Bakamla RI conducts tenth Maritime Security Desktop Exercise

The Indonesian Coast Guard (Bakamla RI), and the Australian Border Force (ABF) led by Maritime Border Command (MBC) has successfully gathered representatives from 35 neighbouring countries to join the 10th Maritime Security Desktop Exercise (MSDE).

The four-day event commenced on Tuesday (15/6/2021) in Jakarta. It combines offline and online participation as a result of the COVID-19 pandemic and involves members of HACGAM (Heads of Asian Coast Guard Agencies Meeting) and IORA (Indian Ocean Rim Association). The participating countries are Indonesia, Australia, Bahrain, Bangladesh, Brunei, Cambodia, China, Comoros, India, Iran, Japan, Kenya, Laos, Madagascar, Malaysia, Maldives, Mauritius, Mozambique, Oman, Pakistan, Papua New Guinea, Philippines, Seychelles, Singapore, Somalia, South Africa, South Korea, Sri Lanka, Tanzania, Thailand, Timor-Leste, Turkey, United Arab Emirates, Vietnam, and Yemen.

This four-day event aims to develop regional maritime security officers’ understanding and capabilities in combating various maritime security incidents according to prevailing international law.

Rear Admiral Tatit E. Witjaksono S.E., M.Tr.(Han), Deputy of Policy and Strategy, attended the opening ceremony on Tuesday to represent the Chief of Bakamla, VADM Aan Kurnia S.Sos., M.M. The opening speech highlighted various maritime and security threats that occur in the region, increased trade and how the state’s reliance on marine resources has caused more problems in regional waters. RADM Tatit emphasised that “comprehensive cooperation from all coastal countries in the region is essential in handling this issue”.

Commander Maritime Border Command, Rear Admiral Mark Hill, CSC RAN formally opened the MSDE.

“The Maritime Security Desktop Exercise contributes to the goal of bringing together operational officers across a range of levels from HACGAM and IORA countries” RADM Hill said.

“Participants will not only have the opportunity to discuss and participate in topical and practical civil maritime security scenarios but will also be able to make long and enduring professional relationships with like-minded colleagues in our region and beyond”.

During the program, the participants will be grouped into smaller syndicates to discuss the provided materials and presentations. The event incorporates the syndicate discussions, group presentations and desktop exercises.

The MSDE will be facilitated by subject matter expert from the Australian National Centre for Ocean Resources and Security (ANCORS) at the University of Wollongong, Prof. Stuart Kaye, the Vice Dean of Padjajaran University’s Faculty of Law, Gusman Catur Siswandi, Ph.D., and Bakamla’s Head of International Law and Legislation Sub-Directorate, COL. Hudiansyah Is Nursal, S.H., M.I.L.I.R.,

Bakamla RI and the Australian Government through MBC took the initiative to develop a regional understanding of international maritime law application, with one intitive in place since 2009. There has been an increase in regional understanding of the international law of the sea as a result of nine previous MSDEs. A better regional prevention effort, law enforcement activities at sea, and stronger cooperation among maritime law enforcement agencies within the region also contribute to the MSDE’s success.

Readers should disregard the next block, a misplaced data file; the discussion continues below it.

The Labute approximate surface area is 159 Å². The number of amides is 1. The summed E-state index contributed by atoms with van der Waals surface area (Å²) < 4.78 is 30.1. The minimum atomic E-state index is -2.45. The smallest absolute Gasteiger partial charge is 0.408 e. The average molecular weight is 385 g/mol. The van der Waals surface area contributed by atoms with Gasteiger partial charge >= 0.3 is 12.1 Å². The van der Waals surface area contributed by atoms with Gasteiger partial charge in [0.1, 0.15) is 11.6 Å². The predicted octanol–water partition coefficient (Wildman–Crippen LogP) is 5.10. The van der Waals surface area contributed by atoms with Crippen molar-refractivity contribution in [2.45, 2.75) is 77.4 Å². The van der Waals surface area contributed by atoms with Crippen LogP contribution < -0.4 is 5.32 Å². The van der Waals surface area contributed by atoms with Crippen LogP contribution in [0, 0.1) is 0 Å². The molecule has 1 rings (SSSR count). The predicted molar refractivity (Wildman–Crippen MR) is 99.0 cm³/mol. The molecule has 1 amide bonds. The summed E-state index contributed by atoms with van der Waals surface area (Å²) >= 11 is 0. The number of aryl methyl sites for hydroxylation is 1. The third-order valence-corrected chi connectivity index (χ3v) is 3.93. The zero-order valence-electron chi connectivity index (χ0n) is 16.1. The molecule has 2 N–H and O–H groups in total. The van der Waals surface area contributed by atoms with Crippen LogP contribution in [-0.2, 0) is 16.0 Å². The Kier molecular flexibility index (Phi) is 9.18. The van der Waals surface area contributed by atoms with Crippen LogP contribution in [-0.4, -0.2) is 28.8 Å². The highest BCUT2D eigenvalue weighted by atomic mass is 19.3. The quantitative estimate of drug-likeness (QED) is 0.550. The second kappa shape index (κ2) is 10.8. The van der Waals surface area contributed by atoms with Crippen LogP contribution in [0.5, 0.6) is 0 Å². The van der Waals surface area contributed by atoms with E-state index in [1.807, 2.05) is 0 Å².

About Australian Border Force and Maritime Border Command

The Australian Border Force (ABF) is Australia’s frontline border law enforcement agency and customs service. Maritime Border Command is a multi-agency task force within the ABF that is enabled by ABF and Australian Defence Force (ADF) assets and resources to implement a Whole-of-Australian-Government effort, at the operational level, to protect civil maritime security interests through the provision of effects in the Australian maritime domain.

ABF maintains Australia’s sovereignty over its borders to ensure it can detect and respond to a range of concurrent security challenges, including illicit trade, unauthorised maritime arrivals, and illegal fishing and other regionally dispersed security threats over the full extent of Australia’s air, maritime and terrestrial domains.

About Bakamla RI:

The Indonesian Coast Guard (Bakamla) was established according to Law number 32 of 2014 on Maritime Affairs. The law mandates Bakamla to conduct safety and security patrols within Indonesian territorial waters. The law also mandates the agency to secure, observe, and to prevent illegal activities within Indonesia’s maritime jurisdiction, and also to assist with Search and Rescue and other duties within the national defence system.

Bakamla is committed to safeguard Indonesian territorial waters. The agency is supported by numerous maritime assets, maritime regional offices and fleet bases that are spread along 3 Indonesian archipelagic sea lanes, and also by Safety and Security Monitoring Stations throughout Indonesia.

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